I am a writer.  Whether or not I ever get a book published is irrelevant because I am still and will always be a writer – a lover of words and imagery, similes and metaphors that force pictures into the imagination.

So, in closing, IF this were a gardening blog, or a carpentry blog, pictures would certainly be appropriate – but it’s not.   This is a writer’s blog so it is and always will be full of words.

Gone Fishin’

Hello Hopefuls,

I have been away from this blog for a year, trying to finish my manuscript and it has been challenging.  I’ve decided to dedicate this particular entry to the emotional side of what we do – or try to do – because it can be crazy making!  I do promise to write more frequently and not ghost any possible followers (not that I have an abundance of followers at the moment, but hey – quality vs. quantity, right!)

Little bit about me, I am in my 40’s (ouch!) and run a local catering company in the Midwest, so I’m well versed on running a large company, talking to clients and even public speaking.  Which brings me to the most interesting part of this whole process.  People at work, acquaintances and even my close friends know that I like to write, hell, some even knew that I was writing a book, but when it came to me explaining what my book was about I froze up and damn near wet myself.  I couldn’t wrap my brain around it.  I can stand up in front of a couple hundred people and talk about the wacky world of catering, or how to plan an event, but talking about my book made me feel like that awkward teenager that I left behind in eighth grade.

Interestingly enough, I attended the Northern Kentucky Writer’s Conference ( recently and found myself amidst a group of people that were in the same boat.  A surgeon writing a medical thriller, someone who works in D.C. writing a romance novel and a Midwest mother of 4 writing a Sci-Fi/Fantasy series – all of them had the same feelings of inadequacy.  It made me feel close to normal again, made my anxiety dissipate and allowed me to give my in-person pitch without tossing my lunch (more on my in-person pitch in my future posts).

Moral of the story: as a new author you have to become comfortable with your material – no matter how personal it might feel.  I didn’t want people who knew me in a professional capacity to find out that I was a paranormal freak; that I LOVED ghost stories and supernatural thrillers about “what happens next”.  They might think I’m nuts, or at the very least – strange.  But if I’m gonna put my heart (and about a year and a half of my free time) into a manuscript, then I better be ready to put it out there to the universe and be PROUD!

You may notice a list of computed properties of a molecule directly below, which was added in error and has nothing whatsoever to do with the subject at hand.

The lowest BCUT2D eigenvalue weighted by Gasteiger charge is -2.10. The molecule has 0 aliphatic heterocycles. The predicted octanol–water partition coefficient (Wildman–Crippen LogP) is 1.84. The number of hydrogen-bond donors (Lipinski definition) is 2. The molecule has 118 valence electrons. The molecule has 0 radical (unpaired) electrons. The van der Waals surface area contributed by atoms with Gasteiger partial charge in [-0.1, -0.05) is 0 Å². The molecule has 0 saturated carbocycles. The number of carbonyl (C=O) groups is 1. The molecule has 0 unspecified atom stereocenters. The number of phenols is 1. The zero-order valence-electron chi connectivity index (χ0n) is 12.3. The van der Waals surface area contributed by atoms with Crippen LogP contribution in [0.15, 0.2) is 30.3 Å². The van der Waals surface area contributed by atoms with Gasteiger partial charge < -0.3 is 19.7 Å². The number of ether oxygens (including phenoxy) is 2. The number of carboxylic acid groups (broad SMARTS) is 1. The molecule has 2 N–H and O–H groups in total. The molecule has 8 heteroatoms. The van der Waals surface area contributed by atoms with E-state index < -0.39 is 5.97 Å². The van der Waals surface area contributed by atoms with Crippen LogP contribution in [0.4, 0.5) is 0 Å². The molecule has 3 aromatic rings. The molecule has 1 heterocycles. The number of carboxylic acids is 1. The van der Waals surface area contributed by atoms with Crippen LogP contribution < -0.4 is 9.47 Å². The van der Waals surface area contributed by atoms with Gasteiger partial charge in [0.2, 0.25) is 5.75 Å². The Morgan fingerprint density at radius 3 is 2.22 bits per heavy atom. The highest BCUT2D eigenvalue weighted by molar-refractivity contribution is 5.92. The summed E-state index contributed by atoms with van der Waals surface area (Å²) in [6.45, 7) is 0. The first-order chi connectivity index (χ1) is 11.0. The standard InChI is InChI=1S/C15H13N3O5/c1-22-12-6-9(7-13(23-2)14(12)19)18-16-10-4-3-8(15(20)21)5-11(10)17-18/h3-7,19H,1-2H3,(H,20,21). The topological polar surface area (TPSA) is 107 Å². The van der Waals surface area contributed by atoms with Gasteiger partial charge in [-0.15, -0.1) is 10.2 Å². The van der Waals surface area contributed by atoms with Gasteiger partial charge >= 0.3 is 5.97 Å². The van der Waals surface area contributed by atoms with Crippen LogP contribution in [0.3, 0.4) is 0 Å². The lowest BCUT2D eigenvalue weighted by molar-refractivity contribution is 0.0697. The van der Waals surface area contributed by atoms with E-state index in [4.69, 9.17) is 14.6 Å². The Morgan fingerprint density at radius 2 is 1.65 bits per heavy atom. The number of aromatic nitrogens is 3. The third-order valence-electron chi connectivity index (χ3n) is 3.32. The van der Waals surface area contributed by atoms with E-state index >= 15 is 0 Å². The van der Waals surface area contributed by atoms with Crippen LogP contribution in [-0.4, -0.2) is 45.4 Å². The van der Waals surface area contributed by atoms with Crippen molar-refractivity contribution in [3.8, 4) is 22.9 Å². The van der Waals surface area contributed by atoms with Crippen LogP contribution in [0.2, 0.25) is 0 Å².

I am a horrible blogger!!

Hello Hopefuls!

I can’t thank you enough for your amazing comments and kind words. Writing is not for the faint of heart, and blogging isn’t easy either, but I started this blog to gain a platform.  Everything I had researched with regard to getting published was about having a social media platform or a blog so I did it – come to find out that having a platform is far more important when you’re trying to get a non-fiction manuscript on the market.  At any rate, I haven’t written on this blog for about a year so I probably have no followers at this point.  Who follows a blog with a ghosted writer, right?  Your comments inspired me to continue writing and I will be sure to write a blog at least once a week.  I’m not so concerned about a platform anymore, but knowing that my trials over the last year may be able to help other fledgling writers makes it all worth while!

Little bit of housekeeping now.  Many of you asked about my blog platform and I have to be honest, I don’t know crap about web sites, graphics or programming.  However, I am VERY fortunate to have a great local company that agreed to design my site and make it “idiot proof” (my words, not theirs), so I can’t take much credit.  It is a word press platform but they have made it SO user friendly that even I can’t screw it up!  Thank you Mikey and Andy!

Secondly, there were questions about my research being accurate and I want to state that EVERYTHING I write in this blog is based off of my own research, and based solely on my own experience.  IF I have used information from a source, it is put into my own words and in my unique writing style, so it’s all original content.  Everything I write in this blog is intended for new authors trying to navigate the pitfalls of getting published, and if someone can triumph from my tribulations I am THRILLED!

Lastly, I just attended my first writers conference in Northern Kentucky and I have A LOT of information to share!  LOL.

Stay tuned my Hopefuls!